This post, part 7 in my series on Religion and Politics, addresses the importance of a candidate’s character from a Christian perspective.
Samuel Adams, one of the nation’s founders, remarked, “The public cannot be too curious concerning the characters of public men.” Questions about the character of politicians range from sexual morality (Kennedy, Clinton) to public integrity (Nixon).
In other words, the issue of character is not easily reducible to the narrow issue of a candidate’s personal religion. Roman Catholicism functioned as a barrier to election as president of the United States until 1960 when Kennedy defeated Nixon. The religious barrier will continue to crumble, perhaps with the election of the first Mormon president and probably someday with the election of a Jewish or atheist president.
A president’s theological commitments seem irrelevant to me. The United States is, thankfully, a secular democracy with the free exercise of religion. Whether a president believes in God and most of what the president believes about God have little bearing on how that person will fulfill the duties of the office.
However, a president’s ethical commitments – reflected in his/her rhetoric and measured by his/her behavior – is of critical importance. A president who does not tell the truth or seek to keep promises is both untrustworthy and unworthy of election. (Whether deceit has a role in foreign affairs is a separate topic, not directly related to the general principles of truth telling and promise keeping. Relying on deceit (e.g., a military feint or spying) can save lives as warfighting and peacekeeping tactics.)
The five constellations of values identified in my last post (harm/care, fairness/reciprocity, in-group/loyalty, authority/respect, and purity/sanctity) provide a helpful paradigm for assessing candidates for political office. Although I illustrate this utility by considering a hypothetical candidate for federal office, the paradigm also is useful for assessing the character of state and local candidates.
1. Does the candidate’s past performance reflect a pervasive commitment to harm/care (nonmaleficence and beneficence) for all creation?
2. Does the candidate’s past performance exhibit a consistent support for fairness/reciprocity (i.e., justice in its commutative, distributive, and legal aspects)?
3. Based on prior votes and behavior, to who is the candidate loyal? Does the candidate equally support the well-being of all people regardless of externalities such as gender, race, gender orientation, nationality, religion, wealth, political contributions, etc.?
4. Does the candidate’s past performance indicate unflagging respect for all and consistent reliance on ethical norms broadly accepted as authoritative?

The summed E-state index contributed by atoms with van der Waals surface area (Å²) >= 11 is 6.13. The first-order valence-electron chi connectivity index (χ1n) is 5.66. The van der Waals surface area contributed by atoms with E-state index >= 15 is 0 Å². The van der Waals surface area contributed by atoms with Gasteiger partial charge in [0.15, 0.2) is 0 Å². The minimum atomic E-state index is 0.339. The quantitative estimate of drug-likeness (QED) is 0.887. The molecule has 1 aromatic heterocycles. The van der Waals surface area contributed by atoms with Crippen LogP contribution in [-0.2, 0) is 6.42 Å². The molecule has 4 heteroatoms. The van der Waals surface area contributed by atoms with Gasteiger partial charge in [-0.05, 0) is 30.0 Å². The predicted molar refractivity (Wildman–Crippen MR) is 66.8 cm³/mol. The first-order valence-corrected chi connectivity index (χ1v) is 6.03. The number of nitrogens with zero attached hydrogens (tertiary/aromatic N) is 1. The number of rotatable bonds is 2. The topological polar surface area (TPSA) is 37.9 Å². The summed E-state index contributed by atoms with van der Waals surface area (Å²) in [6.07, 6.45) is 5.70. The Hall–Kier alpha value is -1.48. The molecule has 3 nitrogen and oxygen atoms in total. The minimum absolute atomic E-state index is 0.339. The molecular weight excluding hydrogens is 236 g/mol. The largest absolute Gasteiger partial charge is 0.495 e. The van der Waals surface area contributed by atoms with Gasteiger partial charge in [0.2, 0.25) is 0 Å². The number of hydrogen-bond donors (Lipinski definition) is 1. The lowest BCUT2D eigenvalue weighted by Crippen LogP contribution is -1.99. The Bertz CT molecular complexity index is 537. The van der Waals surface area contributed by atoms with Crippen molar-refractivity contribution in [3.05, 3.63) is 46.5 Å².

5. Does the candidate seek to model those values, recognizing that all candidates are people and therefore tainted with sin?
Unlike the stock market, past performance is an indicator of future performance in the case of politicians (and all humans, for that matter). Character forms early in a person’s life. Transformation is possible, but most character change is incremental. Yesterday’s person probably greatly resembles the character of today and of tomorrow.
My phrasing of the five value sets emphasizes the importance of Jesus’ injunction to love one’s neighbor not having boundaries. Stanford research fellow and political scientist Tod Lindberg believes:
The political teaching of Jesus is a fully realized account of universal freedom. This freedom is constituted by each person’s acceptance of the equal freedom of everyone else. Acceptance takes on the practical, everyday form of treating others the way you would like to be treated. (The Political Teachings of Jesus, 233)
Not all ethical commitments are of equal importance for politicians. Bill Clinton’s philandering set a poor example of fidelity in a committed relationship and injured his wife and daughter. His lying about his philandering became a legitimate national issue. Lying erodes the trust that is essential for a healthy, functional society. Defending himself against the allegations of malfeasance that resulted from his lying became a major preoccupation of the Clinton administration that adversely affected its ability to focus on important issues and its ability to muster power in support of its views and proposed policies regarding those issues. As that example emphasizes, drawing a tidy distinction between what some term private and public morality is impossible. Ethical issues that influence the public’s well-being are directly relevant for political discourse.
This extended series of posts on Religion and Politics began by defining politics and state (part 1), examining the reasons for the dissatisfaction with the current political process manifested in the Occupy and Tea Party movements (part 2), and then examining the theological (part 3) and ethical principles (part 4) important for articulating a Christian perspective on politics. Part 5 discussed various models of church-state relationships, emphasizing the intertwined nature of politics and religion. Part 6 explored the moral gulf that separates liberals and conservatives in much contemporary public discourse and this installment assessing the character of candidates for political office. The final post will answer the question, Was Jesus a politician?